Education is one of the most significant use case of virtual reality. We look at Vito Technologies and Google Expedition to examine more closely about how VR fits in education.
We live in an information age, with books, search engines and our computers giving us information at a click. But this is no difference from the past 3000 years, just that it is now much faster.
When we look at education and learning, one of the best and hardest to implement methods of learning is experiential learning. For example, field trips, science lab, robotic making sessions, etc. They are:
- limited by time and space, and
- sometimes impossible to achieve like travelling to outer space or into the body.
But they also provide us with the most amount of learning, as by doing things and through exploration, we understand concepts and perspective better.
Virtual Reality makes it possible to achieve exploration and experiential learning and more importantly to scale them up at lower cost (compared to real field trips and science lab experiments). A smartphone together with a $5 google cardboard is able to create a basic VR experience and as smartphones becoming more powerful each year and cost going down, we expect that in the next 5-10 years, VR is really coming into your classrooms.
In fact in the last one year, Google Expeditions has been to 100 schools in over 11 countries (including Singapore) all over the world bringing VR experiences to over 1 million students.
Teachers as facilitators
Throughout the 1 year of creating content and sending kids on VR expeditions, the Google team has learnt a lot and they have shared these information at the recent google I/O event.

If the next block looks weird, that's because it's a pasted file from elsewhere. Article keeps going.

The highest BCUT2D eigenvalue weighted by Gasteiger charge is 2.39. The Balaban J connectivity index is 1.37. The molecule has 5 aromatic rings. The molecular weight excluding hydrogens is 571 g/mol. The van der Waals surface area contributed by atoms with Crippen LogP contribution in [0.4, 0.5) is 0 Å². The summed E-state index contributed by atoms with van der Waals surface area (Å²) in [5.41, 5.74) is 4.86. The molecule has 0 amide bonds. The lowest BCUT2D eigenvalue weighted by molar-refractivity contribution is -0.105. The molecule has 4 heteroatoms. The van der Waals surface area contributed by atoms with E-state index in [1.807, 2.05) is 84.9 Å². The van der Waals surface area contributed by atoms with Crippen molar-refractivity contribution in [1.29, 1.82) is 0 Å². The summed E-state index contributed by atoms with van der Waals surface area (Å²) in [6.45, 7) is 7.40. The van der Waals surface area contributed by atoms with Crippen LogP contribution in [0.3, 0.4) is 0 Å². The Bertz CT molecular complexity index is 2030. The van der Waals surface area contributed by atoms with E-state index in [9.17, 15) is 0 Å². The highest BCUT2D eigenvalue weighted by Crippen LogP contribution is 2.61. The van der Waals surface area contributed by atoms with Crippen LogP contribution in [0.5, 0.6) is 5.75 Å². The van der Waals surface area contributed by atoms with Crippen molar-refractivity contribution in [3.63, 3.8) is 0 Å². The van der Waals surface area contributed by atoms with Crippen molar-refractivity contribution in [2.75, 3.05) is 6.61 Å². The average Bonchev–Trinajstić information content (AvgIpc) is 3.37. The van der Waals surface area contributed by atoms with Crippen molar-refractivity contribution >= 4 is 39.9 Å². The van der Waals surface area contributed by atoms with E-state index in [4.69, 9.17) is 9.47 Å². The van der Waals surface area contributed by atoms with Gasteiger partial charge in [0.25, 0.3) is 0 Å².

One of the key things they focused on during this journey was that the software was built with teachers in mind to make it simple and quick to start an expedition. A tablet for teacher is used when facilitating an expedition, with features like:
- pause button to gather the students attention when needed,
- sight indicator to know where the students are looking at,
- no requirement of internet to be available (the tablet serves as a local server to transfer data to the viewing devices)
This is really important and often forgotten when creating VR content as sometimes adults are the ones resistant to new technology and making the implementation fuss-free and easy is key to getting teachers to adopt it.
In creating VR content, a lot information is researched and these information are provided to the teachers freely so that they can focus on guiding the students to explore and share instead of spending time researching and then teaching this information which students rarely remember anyway.
“The role of the teacher is to create the conditions for invention rather than provide ready-made knowledge.” —Seymour Papert
Making a Education VR app
To learn more about developing VR apps for education, I interviewed Jiang Kuo from Vito Technologies who VR content creator that specializes in education. Check out their Project Arctic Demo video below.
One of the key takeaways from the interview was that other than creating immersive and interactive content, it is very important to involve educators and students in the creation of the content. Vito worked several Beijing schools for user testing so as to fine-tune the interaction mechanics and also to test out the content to see if the students are interested.
One of the key difference with the google expeditions, this demo is not guided by a teacher. Instead a clever storytelling technique that Vito used was to use a friendly avatar to follow where the user look so as to guide, prompt and tell the story.
One of the weakness of VR content is that with the whole world to explore, viewers sometimes get lost in them. A lot of effort was also place into creating onscreen cues like arrows and stars to guide the viewers to progress in the story plot line.
Throughout their one year experience in making this demo and testing it with different groups of audience, Vito has face a lot of challenges like the high number of hardware and software platforms to use and has also experimented with the many input methods available. There are many plans that are underway to remake the demo with the lessons they have learnt and also release more content for education on the different VR headset available and on the different online platforms.